Leave the question to majority ruleArticle 5 of the Trade Union and Labor Relations Adjustment Act states, “Workers shall be free to establish a trade union or to join it.” However, when you join an industry union, it is not easy for a member to withdraw freely. Valeo Electric System’s case sparked controversy over the issue of changing union structure and withdrawal of members.
Valeo Electric System Korea is an automotive parts company that France’s Valeo Group had set up in 1999 by acquiring Mando plant in Gyeongju. The labor union of Valeo joined the metalworkers’ union in 2001 through members’ decision. When the company was faced with difficulties in 2010, it outsourced security and reassigned five guards to production posts. Opposing the decision, the metalworkers’ union branch in Valeo took up a slowdown and refused overtime and night shifts. The company countered by closing down the plant. Worrying about losing their jobs altogether, 550 union members convened a general assembly. 536 people supported the plan to leave the metalworkers union and convert to a company-specific union. The metalworkers’ union raised a lawsuit that the decision was not valid, arguing that the only entity that can decide secession from the metalworkers’ union is the metalworkers’ union itself. The metalworkers’ union won the first and second trials, and Valeo Electric System Workers union appealed to the Supreme Court.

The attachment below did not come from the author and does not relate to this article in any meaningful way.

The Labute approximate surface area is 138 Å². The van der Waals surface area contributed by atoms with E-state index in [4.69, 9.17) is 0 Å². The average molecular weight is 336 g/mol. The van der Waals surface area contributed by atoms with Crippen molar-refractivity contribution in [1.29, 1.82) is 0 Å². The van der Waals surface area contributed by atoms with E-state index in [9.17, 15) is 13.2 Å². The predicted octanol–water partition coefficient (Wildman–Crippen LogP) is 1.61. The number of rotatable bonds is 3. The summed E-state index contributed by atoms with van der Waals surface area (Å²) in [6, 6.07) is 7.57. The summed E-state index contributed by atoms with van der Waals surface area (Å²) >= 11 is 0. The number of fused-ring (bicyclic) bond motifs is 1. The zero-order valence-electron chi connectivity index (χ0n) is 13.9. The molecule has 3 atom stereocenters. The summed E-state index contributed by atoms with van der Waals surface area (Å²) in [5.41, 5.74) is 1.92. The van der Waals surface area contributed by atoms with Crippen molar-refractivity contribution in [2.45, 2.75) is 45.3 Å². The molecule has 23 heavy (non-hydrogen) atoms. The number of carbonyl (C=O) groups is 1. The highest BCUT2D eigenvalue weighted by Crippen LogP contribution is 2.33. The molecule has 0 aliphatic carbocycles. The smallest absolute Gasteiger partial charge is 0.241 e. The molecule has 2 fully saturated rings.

Considering the significance of the case, the Supreme Court is to hold a public defense before deciding. Both the company and the union are highly interested in the decision, as the jobs of 3,000 workers at Valeo and subcontractors depend upon it.
After deciding to leave the metalworkers’ union, Valeo union cooperated with the company’s management normalization plan and the company grew by more than 30 percent annually. And the company returned 25 percent of the profit to the employees every year.
If the final decision rules that Valeo union’s leaving the metalworkers’ union is not valid, the metalworkers’ union is likely to demand a new contract, claiming that various agreements between the union and the management made since 2010 are invalid. Also, the relationship between the union and the management may be aggravated if the union makes unreasonable demands and goes on strike if the company does not accept its demands. We hope for a final decision that respects the intention of the majority of members.
Park Chan-ho, Managing director of the Federation of Korean Industries